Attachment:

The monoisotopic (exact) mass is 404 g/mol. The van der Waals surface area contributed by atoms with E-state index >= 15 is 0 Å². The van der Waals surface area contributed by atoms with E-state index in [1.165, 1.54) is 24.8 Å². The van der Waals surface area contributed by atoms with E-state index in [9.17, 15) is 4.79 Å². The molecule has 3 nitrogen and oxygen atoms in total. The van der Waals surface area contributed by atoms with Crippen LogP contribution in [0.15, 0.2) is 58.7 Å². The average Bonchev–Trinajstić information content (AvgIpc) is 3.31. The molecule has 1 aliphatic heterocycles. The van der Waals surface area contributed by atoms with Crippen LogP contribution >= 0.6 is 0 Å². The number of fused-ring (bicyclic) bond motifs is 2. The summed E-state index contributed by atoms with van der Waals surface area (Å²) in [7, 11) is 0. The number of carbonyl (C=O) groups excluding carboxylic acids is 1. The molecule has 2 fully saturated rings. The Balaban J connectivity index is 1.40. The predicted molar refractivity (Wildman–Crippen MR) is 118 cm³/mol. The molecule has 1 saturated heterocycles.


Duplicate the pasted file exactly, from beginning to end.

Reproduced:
The monoisotopic (exact) mass is 404 g/mol. The van der Waals surface area contributed by atoms with E-state index >= 15 is 0 Å². The van der Waals surface area contributed by atoms with E-state index in [1.165, 1.54) is 24.8 Å². The van der Waals surface area contributed by atoms with E-state index in [9.17, 15) is 4.79 Å². The molecule has 3 nitrogen and oxygen atoms in total. The van der Waals surface area contributed by atoms with Crippen LogP contribution in [0.15, 0.2) is 58.7 Å². The average Bonchev–Trinajstić information content (AvgIpc) is 3.31. The molecule has 1 aliphatic heterocycles. The van der Waals surface area contributed by atoms with Crippen LogP contribution >= 0.6 is 0 Å². The number of fused-ring (bicyclic) bond motifs is 2. The summed E-state index contributed by atoms with van der Waals surface area (Å²) in [7, 11) is 0. The number of carbonyl (C=O) groups excluding carboxylic acids is 1. The molecule has 2 fully saturated rings. The Balaban J connectivity index is 1.40. The predicted molar refractivity (Wildman–Crippen MR) is 118 cm³/mol. The molecule has 1 saturated heterocycles.